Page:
Ted Mellors was born In Chesterfield in 1907 and went on to become an extremely successful motorcycle racer – becoming 350cc European Champion in 1938.
This quick post concentrates on an unusual engine that was developed by Mellors in the early 1940’s. The base for the engine is a New Imperial single cylinder, but Mellors manufactured and patented his own rotary valve system for it. There was much interest in rotary valves engines prior to WW2, due to the potential benefits of higher compression ratios and mechanical simplicity over conventional poppet valve systems. Frank Aspin was probably the most well known exponent of rotary valves in the motorcycle field during the 1930’s.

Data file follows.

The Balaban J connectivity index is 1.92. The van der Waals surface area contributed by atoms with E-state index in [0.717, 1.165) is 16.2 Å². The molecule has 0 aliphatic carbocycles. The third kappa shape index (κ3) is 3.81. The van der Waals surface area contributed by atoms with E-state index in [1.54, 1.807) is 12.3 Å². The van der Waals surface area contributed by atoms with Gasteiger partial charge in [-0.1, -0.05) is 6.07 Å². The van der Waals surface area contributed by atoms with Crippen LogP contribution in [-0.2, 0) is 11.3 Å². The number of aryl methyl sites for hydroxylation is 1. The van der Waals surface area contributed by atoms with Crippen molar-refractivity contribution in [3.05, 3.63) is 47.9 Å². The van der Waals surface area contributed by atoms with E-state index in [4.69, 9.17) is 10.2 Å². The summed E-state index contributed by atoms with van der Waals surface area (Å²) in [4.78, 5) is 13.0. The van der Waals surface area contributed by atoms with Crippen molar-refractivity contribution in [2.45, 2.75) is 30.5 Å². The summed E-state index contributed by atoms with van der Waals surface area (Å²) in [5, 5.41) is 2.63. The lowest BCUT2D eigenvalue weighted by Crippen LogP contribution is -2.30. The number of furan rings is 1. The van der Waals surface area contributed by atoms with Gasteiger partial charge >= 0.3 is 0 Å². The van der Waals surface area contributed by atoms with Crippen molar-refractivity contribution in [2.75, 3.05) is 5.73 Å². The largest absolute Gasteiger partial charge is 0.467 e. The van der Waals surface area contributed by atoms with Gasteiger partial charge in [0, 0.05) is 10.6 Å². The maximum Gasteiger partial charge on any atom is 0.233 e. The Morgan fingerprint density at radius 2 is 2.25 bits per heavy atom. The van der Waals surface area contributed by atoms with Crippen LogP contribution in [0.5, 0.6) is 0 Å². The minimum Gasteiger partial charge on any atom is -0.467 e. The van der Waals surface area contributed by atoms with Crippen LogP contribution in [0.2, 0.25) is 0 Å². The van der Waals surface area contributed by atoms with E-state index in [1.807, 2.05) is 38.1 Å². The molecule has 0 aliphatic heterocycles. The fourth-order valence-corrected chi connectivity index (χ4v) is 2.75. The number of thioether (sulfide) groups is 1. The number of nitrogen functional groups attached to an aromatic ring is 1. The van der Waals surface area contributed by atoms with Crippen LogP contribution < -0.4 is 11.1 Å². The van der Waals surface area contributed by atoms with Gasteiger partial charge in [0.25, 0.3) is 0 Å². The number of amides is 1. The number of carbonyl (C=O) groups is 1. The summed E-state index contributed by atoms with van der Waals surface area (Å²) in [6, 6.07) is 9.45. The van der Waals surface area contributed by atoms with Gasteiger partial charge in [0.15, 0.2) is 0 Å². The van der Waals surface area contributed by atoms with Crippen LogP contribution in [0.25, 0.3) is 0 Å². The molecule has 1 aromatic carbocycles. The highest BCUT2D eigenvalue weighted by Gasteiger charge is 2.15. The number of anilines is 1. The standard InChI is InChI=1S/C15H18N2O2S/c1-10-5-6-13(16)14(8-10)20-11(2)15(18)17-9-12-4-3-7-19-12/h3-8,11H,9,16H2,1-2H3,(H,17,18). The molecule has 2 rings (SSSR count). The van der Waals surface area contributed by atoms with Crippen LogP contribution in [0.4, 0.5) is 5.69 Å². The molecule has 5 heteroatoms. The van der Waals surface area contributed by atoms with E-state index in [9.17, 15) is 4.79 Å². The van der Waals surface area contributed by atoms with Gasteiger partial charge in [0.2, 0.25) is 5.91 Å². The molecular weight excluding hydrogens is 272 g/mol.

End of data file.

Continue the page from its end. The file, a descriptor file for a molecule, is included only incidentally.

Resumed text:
The Mellors rotary valve system utilised two conical rotary valves in the cylinder head; one for intake and one for exhaust. Unusually these rotary valves did not move continuously in sync with the crank, but instead moved in 90° steps. In order to achieve this more complex valve movement, a Maltese Cross mechanism was used. When the valves were in their stationary position a helical spring pressed them onto their housing so they were cooled. Just before the 90° movement of each valve, a face cam lifted each valve of its seat by a few thou. This allowed the valve to be rotated freely without excessive lubrication. The Maltese-Crosses themselves were driven by pins on the ‘cam’.
The Maltese-Cross system of valve operation would have been subjective to very high accelerations. Reliability at high speed and mechanical noise would surely have been major issues.